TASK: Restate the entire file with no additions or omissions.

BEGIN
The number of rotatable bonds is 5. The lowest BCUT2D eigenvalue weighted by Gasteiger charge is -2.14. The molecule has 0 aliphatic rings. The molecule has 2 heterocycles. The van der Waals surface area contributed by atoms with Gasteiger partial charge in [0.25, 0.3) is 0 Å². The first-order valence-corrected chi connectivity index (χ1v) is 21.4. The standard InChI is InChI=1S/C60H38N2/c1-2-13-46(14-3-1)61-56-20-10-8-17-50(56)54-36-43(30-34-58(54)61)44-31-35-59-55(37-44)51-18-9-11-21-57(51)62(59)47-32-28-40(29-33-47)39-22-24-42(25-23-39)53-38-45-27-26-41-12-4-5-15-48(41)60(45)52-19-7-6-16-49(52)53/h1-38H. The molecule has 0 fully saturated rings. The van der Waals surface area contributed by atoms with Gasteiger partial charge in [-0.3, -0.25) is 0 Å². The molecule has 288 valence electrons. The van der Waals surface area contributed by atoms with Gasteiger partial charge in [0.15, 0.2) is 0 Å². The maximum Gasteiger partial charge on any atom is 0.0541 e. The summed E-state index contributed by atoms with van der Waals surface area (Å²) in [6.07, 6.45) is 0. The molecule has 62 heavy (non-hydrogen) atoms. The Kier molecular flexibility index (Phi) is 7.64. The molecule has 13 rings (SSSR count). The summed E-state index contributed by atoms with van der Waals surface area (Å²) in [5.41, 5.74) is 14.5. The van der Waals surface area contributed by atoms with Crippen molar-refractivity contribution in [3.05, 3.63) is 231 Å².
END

The number of rotatable bonds is 5. The lowest BCUT2D eigenvalue weighted by Gasteiger charge is -2.14. The molecule has 0 aliphatic rings. The molecule has 2 heterocycles. The van der Waals surface area contributed by atoms with Gasteiger partial charge in [0.25, 0.3) is 0 Å². The first-order valence-corrected chi connectivity index (χ1v) is 21.4. The standard InChI is InChI=1S/C60H38N2/c1-2-13-46(14-3-1)61-56-20-10-8-17-50(56)54-36-43(30-34-58(54)61)44-31-35-59-55(37-44)51-18-9-11-21-57(51)62(59)47-32-28-40(29-33-47)39-22-24-42(25-23-39)53-38-45-27-26-41-12-4-5-15-48(41)60(45)52-19-7-6-16-49(52)53/h1-38H. The molecule has 0 fully saturated rings. The van der Waals surface area contributed by atoms with Gasteiger partial charge in [-0.3, -0.25) is 0 Å². The molecule has 288 valence electrons. The van der Waals surface area contributed by atoms with Gasteiger partial charge in [0.15, 0.2) is 0 Å². The maximum Gasteiger partial charge on any atom is 0.0541 e. The summed E-state index contributed by atoms with van der Waals surface area (Å²) in [6.07, 6.45) is 0. The molecule has 62 heavy (non-hydrogen) atoms. The Kier molecular flexibility index (Phi) is 7.64. The molecule has 13 rings (SSSR count). The summed E-state index contributed by atoms with van der Waals surface area (Å²) in [5.41, 5.74) is 14.5. The van der Waals surface area contributed by atoms with Crippen molar-refractivity contribution in [3.05, 3.63) is 231 Å².